Story and photos by Laurance Yap
I guess it serves me right, after all the grousing I’ve done about so-called active lifestyle vehicles and most drivers’ lack of active lifestyles, that I’m standing here freezing my butt off in Whitehorse watching a bunch of Toyota-driving extreme-sports athletes crossing the Yukon river on a rope. Observing the active lifestyle I’m supposed to have.
Well, okay then.
This is what Fulda–fully-owned subsidiary of Goodyear that doesn’t sell its products in North America–and Toyota wish every RAV4 driver would be doing. Tearing out the rear seats, loading up on accessories, and charging through the snow off to the latest adventure. I’m here for just four days of the Fulda Challenge, which takes the athletes through two weeks of extreme-sports events and across thousands of arctic kilometres. Among the headliners are events like dogsledding, canyon-crossing, car-pulling. If nothing else, this should be pretty interesting.
The athletes are mostly top-name Europeans, and come from a wide variety of disciplines; rally drivers Hans-Joachim Stuck and Jutta Kleinschmidt, olympic medalist Markus Wasmeir and extreme climber Olaf Reinstadler laid the groundwork for the original event three years ago and leads one of two German guy-girl teams here. There is one Canadian team, too: climber Shelley Wynne-Nairn is from Canmore, and police bomb squad operative Jean-Guy Lavoie comes from Montreal (though he now lives in Edmonton).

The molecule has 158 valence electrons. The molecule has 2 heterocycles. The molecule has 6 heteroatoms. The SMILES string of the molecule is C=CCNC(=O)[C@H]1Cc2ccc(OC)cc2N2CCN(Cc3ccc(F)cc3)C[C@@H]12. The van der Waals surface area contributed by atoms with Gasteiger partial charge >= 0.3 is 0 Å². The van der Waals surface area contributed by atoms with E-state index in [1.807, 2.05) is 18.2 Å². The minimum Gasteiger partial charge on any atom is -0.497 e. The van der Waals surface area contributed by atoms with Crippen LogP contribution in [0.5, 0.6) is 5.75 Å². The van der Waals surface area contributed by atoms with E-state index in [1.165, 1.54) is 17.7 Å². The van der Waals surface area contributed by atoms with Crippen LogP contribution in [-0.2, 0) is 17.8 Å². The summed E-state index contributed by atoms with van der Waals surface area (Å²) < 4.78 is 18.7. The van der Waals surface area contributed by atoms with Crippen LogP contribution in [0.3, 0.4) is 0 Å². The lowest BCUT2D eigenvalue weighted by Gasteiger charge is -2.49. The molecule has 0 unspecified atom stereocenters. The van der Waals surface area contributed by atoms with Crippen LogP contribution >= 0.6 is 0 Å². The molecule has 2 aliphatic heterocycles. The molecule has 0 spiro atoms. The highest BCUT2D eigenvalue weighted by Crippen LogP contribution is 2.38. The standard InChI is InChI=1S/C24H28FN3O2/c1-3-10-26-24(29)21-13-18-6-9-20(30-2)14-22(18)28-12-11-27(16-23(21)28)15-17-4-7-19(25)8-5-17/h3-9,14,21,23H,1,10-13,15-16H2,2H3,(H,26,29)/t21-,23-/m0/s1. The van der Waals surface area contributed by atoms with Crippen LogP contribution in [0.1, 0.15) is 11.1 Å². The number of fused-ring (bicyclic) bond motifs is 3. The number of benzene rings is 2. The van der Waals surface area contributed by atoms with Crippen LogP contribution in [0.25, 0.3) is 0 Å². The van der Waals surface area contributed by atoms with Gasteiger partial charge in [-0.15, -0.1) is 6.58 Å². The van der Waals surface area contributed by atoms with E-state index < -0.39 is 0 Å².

They do okay on the first ski-rally event, which is sort of water-skiing in the snow behind a car; Lavoie says “he had a good driver” in Wynne-Nairn, who counters by saying she had “a lousy skiier” when she let Jean-Guy drive. They do pretty well in the dogsledding event, too, although it’s the first time for both of them on the dog-driven wooden contraptions.
In pairs, the athletes are driving Toyota RAV4s with the “Chili” pack, mainly consisting of fancy wheels and hood scoops, but their rear seats have been removed in order to fit all the gear–winter clothing as well as various bits of climbing and pulling equipment–in. They’re riding on Fulda “Tramp Yukon” winter tires and special alloy wheels, and just for fun have also been fitted with a fancy-pants skirt kit. That’s okay: off-roading isn’t on the official, and grueling, 2500-km schedule.